History of the Tour, with François Thomazeau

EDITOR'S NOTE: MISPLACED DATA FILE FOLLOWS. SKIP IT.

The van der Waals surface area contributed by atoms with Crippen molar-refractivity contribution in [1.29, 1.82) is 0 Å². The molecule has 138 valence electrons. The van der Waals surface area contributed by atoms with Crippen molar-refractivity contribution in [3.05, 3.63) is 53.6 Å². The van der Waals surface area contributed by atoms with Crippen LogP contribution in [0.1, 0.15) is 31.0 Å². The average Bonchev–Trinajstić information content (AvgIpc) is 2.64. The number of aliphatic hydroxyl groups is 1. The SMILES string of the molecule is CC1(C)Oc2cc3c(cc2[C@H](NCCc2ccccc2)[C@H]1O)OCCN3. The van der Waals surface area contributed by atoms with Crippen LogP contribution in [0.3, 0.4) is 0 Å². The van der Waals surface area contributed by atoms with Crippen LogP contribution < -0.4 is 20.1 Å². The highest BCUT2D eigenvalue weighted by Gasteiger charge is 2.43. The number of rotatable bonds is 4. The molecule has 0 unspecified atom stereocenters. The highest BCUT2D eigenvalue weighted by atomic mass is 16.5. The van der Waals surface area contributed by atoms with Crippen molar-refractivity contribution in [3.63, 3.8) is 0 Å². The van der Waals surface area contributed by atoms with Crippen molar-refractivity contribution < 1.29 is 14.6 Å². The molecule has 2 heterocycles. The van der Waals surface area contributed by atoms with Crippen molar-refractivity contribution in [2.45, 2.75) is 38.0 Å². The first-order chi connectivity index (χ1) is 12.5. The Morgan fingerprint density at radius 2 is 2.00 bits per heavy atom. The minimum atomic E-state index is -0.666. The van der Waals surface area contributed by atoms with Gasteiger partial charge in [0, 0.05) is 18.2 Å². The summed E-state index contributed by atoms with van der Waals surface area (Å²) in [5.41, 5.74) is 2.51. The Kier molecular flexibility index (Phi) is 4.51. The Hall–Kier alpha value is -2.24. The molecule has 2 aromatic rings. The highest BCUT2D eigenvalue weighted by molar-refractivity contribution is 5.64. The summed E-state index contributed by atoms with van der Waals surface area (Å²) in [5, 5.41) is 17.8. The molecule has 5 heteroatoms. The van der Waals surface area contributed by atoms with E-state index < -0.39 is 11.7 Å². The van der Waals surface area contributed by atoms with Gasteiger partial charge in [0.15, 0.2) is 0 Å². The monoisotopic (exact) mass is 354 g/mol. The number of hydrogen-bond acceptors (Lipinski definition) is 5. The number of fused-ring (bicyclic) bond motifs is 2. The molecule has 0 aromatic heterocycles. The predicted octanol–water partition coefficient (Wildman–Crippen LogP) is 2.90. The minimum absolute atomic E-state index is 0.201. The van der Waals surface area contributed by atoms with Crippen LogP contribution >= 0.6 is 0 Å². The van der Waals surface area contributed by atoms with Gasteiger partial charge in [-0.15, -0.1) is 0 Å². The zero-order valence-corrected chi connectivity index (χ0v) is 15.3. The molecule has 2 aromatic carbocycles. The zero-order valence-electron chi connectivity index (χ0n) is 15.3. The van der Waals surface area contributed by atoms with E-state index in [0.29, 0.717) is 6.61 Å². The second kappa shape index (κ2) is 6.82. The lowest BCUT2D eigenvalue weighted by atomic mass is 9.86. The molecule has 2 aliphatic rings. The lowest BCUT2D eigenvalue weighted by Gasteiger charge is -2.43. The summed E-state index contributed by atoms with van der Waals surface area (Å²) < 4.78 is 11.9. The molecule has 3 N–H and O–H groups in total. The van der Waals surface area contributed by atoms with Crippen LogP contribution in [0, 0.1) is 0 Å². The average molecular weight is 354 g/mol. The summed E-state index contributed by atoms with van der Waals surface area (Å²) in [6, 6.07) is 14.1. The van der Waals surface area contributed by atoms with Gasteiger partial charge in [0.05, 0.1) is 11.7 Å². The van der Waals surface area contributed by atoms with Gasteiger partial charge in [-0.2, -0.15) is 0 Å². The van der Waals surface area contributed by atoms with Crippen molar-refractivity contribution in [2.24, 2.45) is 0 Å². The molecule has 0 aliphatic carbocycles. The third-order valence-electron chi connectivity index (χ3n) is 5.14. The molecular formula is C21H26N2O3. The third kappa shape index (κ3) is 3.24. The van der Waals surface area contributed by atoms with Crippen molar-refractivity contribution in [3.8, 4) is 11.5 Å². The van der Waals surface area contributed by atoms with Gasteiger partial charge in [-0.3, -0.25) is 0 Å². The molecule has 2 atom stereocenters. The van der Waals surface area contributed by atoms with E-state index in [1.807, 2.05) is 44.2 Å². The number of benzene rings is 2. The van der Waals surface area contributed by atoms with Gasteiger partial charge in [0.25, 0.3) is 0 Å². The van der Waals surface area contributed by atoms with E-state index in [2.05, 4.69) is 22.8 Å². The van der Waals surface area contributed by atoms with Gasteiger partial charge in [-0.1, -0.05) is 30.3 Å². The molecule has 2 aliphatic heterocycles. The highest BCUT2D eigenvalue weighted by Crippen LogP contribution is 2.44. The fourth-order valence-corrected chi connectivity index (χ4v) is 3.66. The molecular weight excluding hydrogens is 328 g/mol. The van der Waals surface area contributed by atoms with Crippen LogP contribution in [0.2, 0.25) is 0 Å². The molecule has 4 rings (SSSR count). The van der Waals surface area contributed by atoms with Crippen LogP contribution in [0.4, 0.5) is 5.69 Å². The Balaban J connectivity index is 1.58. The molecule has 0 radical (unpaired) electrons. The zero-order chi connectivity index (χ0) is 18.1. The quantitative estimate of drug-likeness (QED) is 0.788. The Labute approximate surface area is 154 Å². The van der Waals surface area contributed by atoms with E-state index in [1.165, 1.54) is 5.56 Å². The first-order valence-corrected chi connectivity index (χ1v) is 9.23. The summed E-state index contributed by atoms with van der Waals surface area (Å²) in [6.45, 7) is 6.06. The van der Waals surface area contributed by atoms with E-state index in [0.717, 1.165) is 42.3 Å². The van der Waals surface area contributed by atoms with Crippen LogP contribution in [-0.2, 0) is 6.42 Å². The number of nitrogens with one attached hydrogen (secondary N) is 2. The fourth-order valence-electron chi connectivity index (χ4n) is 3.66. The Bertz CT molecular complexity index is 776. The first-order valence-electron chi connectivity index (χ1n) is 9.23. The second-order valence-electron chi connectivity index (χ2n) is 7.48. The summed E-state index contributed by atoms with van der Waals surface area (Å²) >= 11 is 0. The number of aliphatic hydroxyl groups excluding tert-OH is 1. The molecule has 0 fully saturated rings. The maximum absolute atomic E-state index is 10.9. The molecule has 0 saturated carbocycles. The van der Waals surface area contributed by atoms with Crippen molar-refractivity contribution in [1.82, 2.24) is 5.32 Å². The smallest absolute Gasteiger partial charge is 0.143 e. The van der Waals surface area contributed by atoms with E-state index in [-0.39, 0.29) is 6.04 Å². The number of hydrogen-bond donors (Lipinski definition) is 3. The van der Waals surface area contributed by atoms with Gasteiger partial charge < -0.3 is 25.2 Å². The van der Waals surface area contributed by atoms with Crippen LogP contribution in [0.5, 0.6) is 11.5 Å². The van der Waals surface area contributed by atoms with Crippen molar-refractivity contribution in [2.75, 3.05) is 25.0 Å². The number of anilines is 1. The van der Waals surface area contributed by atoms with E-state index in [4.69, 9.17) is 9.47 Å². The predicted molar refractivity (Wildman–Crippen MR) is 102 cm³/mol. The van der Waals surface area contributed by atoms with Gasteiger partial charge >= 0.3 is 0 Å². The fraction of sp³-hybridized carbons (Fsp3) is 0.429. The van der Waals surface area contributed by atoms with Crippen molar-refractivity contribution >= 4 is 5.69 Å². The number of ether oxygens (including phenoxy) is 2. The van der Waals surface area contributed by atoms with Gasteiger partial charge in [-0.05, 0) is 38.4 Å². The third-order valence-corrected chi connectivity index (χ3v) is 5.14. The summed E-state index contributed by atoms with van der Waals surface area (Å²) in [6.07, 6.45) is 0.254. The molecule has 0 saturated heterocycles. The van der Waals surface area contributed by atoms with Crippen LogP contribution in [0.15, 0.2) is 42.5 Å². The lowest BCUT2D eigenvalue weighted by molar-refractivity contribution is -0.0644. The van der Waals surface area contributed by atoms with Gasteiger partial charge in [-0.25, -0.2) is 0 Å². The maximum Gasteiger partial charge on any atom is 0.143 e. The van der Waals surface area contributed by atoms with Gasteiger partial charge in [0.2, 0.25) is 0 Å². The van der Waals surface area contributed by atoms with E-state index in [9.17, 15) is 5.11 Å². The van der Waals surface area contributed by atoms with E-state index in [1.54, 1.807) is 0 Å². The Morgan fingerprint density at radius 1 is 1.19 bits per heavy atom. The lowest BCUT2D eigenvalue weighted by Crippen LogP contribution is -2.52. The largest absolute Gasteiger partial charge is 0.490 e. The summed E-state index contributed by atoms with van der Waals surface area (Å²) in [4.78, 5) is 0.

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Life in the Peloton is proudly brought to you by Rapha It’s nearing the end of the Tour de France for another year, and I have been in the box seat for the first two weeks of this phenomenon of an annual sporting event, following the Tour with The Cycling Podcast. Along the way, I had the chance to chat with an absolute expert in cycling history – François Thomazeau. His encyclopaedic knowledge of all facets of the Tour is extraordinary, and I am so excited to have him on the pod today walking us through the fascinating history of the Tour, from the earliest iterations of the race, up until this, the 120th edition. While we have all become so familiar with the modern Tour, it is an event that is steeped in so much history - over a hundred years of evolution, scandal, and drama - and the idea was to try and get a complete picture of the Tour, from how it came about, to the subtle nuances of the race, and how it has evolved over time. In my opinion, there is no one better in the world of cycling than François to answer all my questions. We start with the origins of the event, from its inception as part of the early cycling newspaper, Le Vélo, with its epic, 300km long stages, 2 am start times, and famously ingrained methods of cheating, like jumping on the train or skipping whole sections of the course. And we chat about just how important the Tour de France is to the French people, who are bathed in TDF coverage from a young age to the point that July is synonymous with the Tour, and the race itself is a French symbol of fun, of childhood, and of long summer days. We chat about the recovery of the Tour after its war-induced hiatus, and of the emergence of a new generation of post-war riders that redefined the sport, including the likes of Fausto Coppi – likened to a type of gold dust for the sport, with his forward-thinking methods and slick media appeal – and the beloved Frenchmen Jacques Anquetil and later, Raymond Poulidor, and of course the arrival of the great man himself, Eddy Merckx, whose commanding hold on all classifications of the TDF earned him the nickname, The Cannibal. It was fascinating to hear how this history has culminated in the version of the great race that we now know and love so much – how it became the show for television, how its riders started to emerge as household names, the evolution of the media in cycling, and how riders themselves have had to adapt, in order to succeed in the Tour de France. I absolutely loved the chance to soak up so much of the history of the Tour de France and to get under the skin of this iconic race with François, and I hope you enjoy this little glimpse into the history of the Tour! Cheers, Mitch
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